The 25th May was the birthday of GDPR – the European general data protection regulation came into force. Most of us will have noticed this based on the incredible amount of emails we received from websites we didn’t even remember ever giving our data to. With GDPR, we now have more rights with regards to organisations that hold data about us. Among others, this includes the rights to access our data, restrict how it is used, or have it deleted.
Also on the 25th May, a group of about 30 students, academics, politicians and industry representatives came together to debate whether GDPR was going far enough. Keynote speaker Julia Reda – better known for her work on copyright reform as a Member of the European Parliament – picked up on the timeliness of this debate: The right time to discuss the value and intention of a new regulation is not when it is introduced, but when it is formulated. And for the new European ePrivacy Regulation, which will eventually complement GDPR, that is right now.
In the first panel, we discussed whether an ePrivacy Regulation was needed at all (Spoiler: Yes, of course!). Jennifer Baker, a journalist specialised in digital, security and tech, shared her insight into the ‘sausage making machine’ of Brussels, where these laws are made. Daniel Westman, an independent legal and policy advisor, offered a detailed look at the effect of the new regulation on how content can be filtered. Lastly, Peter Wright from DigitalLawUK shared some insight into his work around GDPR, and what the current legislation is based on – including a journey back to 2009, when the current directive was last amended, to include the requirement to consent to cookies. He made a convincing case that GDPR compliance cannot be a checklist exercise, there is no one document to make organisations compliant. Instead, being – and staying! – compliant requires cultural change.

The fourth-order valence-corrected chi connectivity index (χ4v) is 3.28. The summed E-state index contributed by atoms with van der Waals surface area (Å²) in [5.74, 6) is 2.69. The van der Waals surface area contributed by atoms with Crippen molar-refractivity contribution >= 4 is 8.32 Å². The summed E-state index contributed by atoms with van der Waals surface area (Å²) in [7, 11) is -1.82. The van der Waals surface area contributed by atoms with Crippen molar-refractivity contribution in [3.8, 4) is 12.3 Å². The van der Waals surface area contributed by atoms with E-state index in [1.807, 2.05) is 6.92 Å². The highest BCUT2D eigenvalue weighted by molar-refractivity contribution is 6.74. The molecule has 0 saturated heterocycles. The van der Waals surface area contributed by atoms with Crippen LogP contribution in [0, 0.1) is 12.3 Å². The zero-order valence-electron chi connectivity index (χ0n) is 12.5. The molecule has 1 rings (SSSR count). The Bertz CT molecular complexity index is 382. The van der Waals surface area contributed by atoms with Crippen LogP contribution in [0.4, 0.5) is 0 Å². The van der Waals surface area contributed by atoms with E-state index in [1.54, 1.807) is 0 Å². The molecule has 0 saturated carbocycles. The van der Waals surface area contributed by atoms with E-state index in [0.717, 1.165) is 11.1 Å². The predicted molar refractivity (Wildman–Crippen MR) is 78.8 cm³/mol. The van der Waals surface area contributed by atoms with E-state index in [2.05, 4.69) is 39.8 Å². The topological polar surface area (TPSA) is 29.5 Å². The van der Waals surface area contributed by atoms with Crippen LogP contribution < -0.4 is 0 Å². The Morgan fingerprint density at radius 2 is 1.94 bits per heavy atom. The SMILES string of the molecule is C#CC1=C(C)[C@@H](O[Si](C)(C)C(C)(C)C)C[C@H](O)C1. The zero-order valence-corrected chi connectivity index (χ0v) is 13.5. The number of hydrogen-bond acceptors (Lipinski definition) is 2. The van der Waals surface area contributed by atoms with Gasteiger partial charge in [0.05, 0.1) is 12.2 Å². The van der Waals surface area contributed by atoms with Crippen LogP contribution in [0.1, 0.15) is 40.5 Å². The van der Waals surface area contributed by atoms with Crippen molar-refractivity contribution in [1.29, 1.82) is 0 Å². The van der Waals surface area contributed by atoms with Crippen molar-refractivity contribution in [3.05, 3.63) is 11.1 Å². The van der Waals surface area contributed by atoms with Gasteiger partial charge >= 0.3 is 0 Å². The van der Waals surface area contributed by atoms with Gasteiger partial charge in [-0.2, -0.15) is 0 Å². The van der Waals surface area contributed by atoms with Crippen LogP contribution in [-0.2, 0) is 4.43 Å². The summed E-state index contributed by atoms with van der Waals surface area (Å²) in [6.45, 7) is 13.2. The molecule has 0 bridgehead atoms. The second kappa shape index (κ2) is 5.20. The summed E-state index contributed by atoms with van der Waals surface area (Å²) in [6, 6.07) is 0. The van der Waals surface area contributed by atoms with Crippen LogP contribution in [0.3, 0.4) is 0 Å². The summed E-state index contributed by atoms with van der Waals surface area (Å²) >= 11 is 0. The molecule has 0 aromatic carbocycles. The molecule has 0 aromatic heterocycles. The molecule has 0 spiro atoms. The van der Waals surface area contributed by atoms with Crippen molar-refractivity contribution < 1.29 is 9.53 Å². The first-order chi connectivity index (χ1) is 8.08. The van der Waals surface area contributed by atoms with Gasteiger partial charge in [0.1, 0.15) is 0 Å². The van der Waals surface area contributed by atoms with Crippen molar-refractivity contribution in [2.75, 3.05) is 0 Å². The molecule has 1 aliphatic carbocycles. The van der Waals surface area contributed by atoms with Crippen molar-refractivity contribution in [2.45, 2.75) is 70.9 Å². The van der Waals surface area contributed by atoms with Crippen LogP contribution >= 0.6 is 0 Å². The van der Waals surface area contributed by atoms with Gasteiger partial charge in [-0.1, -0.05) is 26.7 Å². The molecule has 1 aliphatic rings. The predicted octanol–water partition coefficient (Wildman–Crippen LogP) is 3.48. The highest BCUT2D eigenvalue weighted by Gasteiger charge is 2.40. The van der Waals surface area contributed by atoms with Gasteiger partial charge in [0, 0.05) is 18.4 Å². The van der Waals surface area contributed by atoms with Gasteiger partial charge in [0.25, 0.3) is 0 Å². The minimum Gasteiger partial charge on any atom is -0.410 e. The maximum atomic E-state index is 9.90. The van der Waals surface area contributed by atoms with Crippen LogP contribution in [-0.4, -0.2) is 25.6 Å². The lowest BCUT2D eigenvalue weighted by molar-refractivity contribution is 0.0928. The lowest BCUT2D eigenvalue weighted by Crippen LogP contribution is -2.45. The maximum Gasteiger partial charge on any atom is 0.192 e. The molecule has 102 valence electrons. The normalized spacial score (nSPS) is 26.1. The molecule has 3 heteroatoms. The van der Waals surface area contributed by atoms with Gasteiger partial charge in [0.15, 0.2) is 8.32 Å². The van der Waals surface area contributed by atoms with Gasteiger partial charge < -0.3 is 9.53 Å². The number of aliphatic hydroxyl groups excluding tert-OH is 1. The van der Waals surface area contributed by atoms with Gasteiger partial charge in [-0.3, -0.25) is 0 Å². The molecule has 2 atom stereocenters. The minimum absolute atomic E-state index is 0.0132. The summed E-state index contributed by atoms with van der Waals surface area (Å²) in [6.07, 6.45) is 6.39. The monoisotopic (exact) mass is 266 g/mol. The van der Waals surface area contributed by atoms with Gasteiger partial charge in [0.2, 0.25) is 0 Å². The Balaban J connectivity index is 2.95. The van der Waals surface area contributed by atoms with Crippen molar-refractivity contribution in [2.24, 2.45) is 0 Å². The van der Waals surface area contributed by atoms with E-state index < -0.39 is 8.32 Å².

After lunch, we swapped over from law to computer science, and discussed the practical implications of the ePrivacy regulation. Federica Paci explained how content and metadata can be protected, and argued that metadata should be considered even more sensitive than the content of messages! Richard Gomer explained how online advertising works, and just how pervasive tracking of individual users is – and how the new regulation might tackle this. Concluding the day, Faranak Hardcastle continued the theme on online advertising, and explained which stakeholders are involved.
Overall, it was a really interesting day, with a very engaged audience and lots of interesting discussion. Everyone came away with a feeling that we should be doing this again – maybe to discuss the next hot topic when the ePrivacy Regulation is introduced?!
The GDPR and ePrivacy conference was hosted by Sophie Stalla-Bourdillon from iClic, and Gefion Thuermer for the Web Science Institute and Centre for Doctoral Training. All pictures are CC0. Julia Redas keynote can be watched here.